Having just survived another gut-busting weekend of eating, now seems a good time to reflect on some rules we live by when it comes to hosting Thanksgiving. In part, the trick to a successful Thanksgiving dinner (for us, at least) resembles the rhyme that a bride follows in dressing for her wedding. To wit, our household adheres to these rules to host Thanksgiving by: “Something old, something new, something simple, something non-turkey.”
We tend to design a fairly untraditional Thanksgiving menu, so I always try to sneak in one dish that is familiar. Last year, it was whipped sweet potato casserole. The year before, it was candied sweet potatoes with walnuts. Before that, it was sweet potato and pumpkin pie. Now that I think of it, sweet potatoes feature fairly heavily on my “something old” category. Perhaps it's because my mother-in-law is partial to sweet potatoes, or perhaps it's because they are just so tasty. In any case, this year I skipped the traditional versions of sweet potatoes since the soup course was already going to be “Warm Sweet Potato Vichyssoise” (Hay Day Country Market Cookbook by Kim Rizk, p.89). Instead, I settled for a traditional Bacon Cornbread Stuffing. The salty bits of bacon played off of the caramelized dates in the parsnip dish—and was picked up nicely by the pork roast. Also, a Thanksgiving dinner doesn't feel complete for me unless my husband Will makes his buttermilk rolls shaped in a demi-rosette…
For our main vegetable dish, I decided to go with a new recipe: “Sauteed Parsnips with Dates” (Food and Wine, December 2011, p.229-230). A few years ago when we lived in England for a year, Will and I consumed prodigious amounts of parsnip once we discovered how sweetly they roast. Since then, we roast parsnips whenever we can get our hands on them—often to make a nice fall/winter roasted root vegetable salad of beets, carrots, sweet potatoes, parsnips, and onions with feta cheese, toasted walnuts, and a balsamic glaze. For this Thanksgiving, we sautéed parsnips in garlic-infused olive oil before roasting them with Medjool dates and marjoram. The already-sweet parsnips picked up the caramel flavors of the dates while roasting, but the sweetness was nicely cut by the savory garlic-infused oil and the herbs.
Perhaps a surprise hit of the evening turned out to be the very simply prepared minted peas. As with all really good simple vegetable dishes, it’s important that you forego the frozen variety (since they get too mushy too quickly) and not even dare think about canned (and I cannot remember if I’ve ever used canned green peas). Sure, late November is not the time when you can find fresh peas at grocery stores, but I happened to find beautiful shelled fresh English peas. That’s when inspiration struck for the minted peas. Again, since this is a side-dish with a minimal list of ingredients, it is crucial that you also use the best Extra Virgin Olive Oil, sea salt, fresh lemon juice, and fresh mint. And, most of all, cook the peas only until crisp tender, with a little bite (like al dente pasta).
Since turkey is sacrosanct for many people, we tried a few different ways of making turkey work for us. We tried injecting it with a Cajun spice blend (mixed with chicken broth) one year, but that felt a little too reminiscent of high school Chemistry. Last year we tried a teriyaki lacquer, but that dried out the turkey and made it get too dark too quickly. Besides, the essential flavorlessness of turkey (apologies to turkey lovers) seemed an inadequate base for something so overwhelming as soy sauce. No, we’d happily substitute the turkey with chicken, duck, or capon. Better yet, we’ve had luck with bacon-wrapped beef tenderloin or prime rib or a pork crown roast. This year, we tried a “Fennel-Garlic Pork Roast” (Food and Wine, December 2011, p. 229). The overnight brining made the roast very flavorful, and the fennel seed and garlic paste provided a nice bit of crunchy flavor-boost that everyone enjoyed. I would suggest planning on longer than the 1 hour the recipe called for the cooking of a 4 lb pork loin, but otherwise the roast was lovely.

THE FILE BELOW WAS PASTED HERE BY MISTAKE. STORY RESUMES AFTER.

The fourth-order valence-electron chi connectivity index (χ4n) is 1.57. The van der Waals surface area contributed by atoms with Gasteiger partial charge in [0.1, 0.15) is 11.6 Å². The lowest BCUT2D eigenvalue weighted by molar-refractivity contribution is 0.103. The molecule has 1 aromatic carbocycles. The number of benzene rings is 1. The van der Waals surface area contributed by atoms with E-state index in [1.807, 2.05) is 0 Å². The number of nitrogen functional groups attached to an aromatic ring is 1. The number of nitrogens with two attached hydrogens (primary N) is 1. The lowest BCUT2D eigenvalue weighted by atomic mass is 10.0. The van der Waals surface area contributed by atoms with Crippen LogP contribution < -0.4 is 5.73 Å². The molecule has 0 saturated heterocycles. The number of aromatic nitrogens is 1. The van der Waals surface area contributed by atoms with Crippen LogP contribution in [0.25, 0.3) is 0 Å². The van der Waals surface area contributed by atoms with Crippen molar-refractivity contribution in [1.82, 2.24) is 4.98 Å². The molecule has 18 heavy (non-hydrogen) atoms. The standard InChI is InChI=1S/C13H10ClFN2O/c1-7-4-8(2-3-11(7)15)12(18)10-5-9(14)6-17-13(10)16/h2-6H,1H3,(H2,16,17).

Of course, there are other important rules to cook by as well. You should definitely make the soup course the night before if at all possible and just reheat right before serving. Soups usually fare better with overnight blending of flavors anyway, and it really shaves an important step from your cooking on Thanksgiving Day itself.
If a guest offers to bring something, ask for dessert. Your oven gets a huge workout on Thanksgiving—regardless of what main course you are serving—so it frees up important oven space if you are not baking a delicate pastry along with your turkey or pork roast or prime rib. And unlike soups which benefit by overnight melding, dessert is usually at its best on the day baked. Our friend Debra bakes excellent pies, so she brought over a flaky traditional double-crusted apple pie. I chose Butter Pecan ice cream for accompaniment since the nuttiness and the slight saltiness of Butter Pecan nicely complement the sweetness of an apple pie.
For extra enjoyment, ask your guest to bring a friend for your pet as well (if you have one). Part of our Thanksgiving entertainment consisted of seeing which dog (Katie or Duchie) had more fun sniffing at the pork roast and hoping for food spills!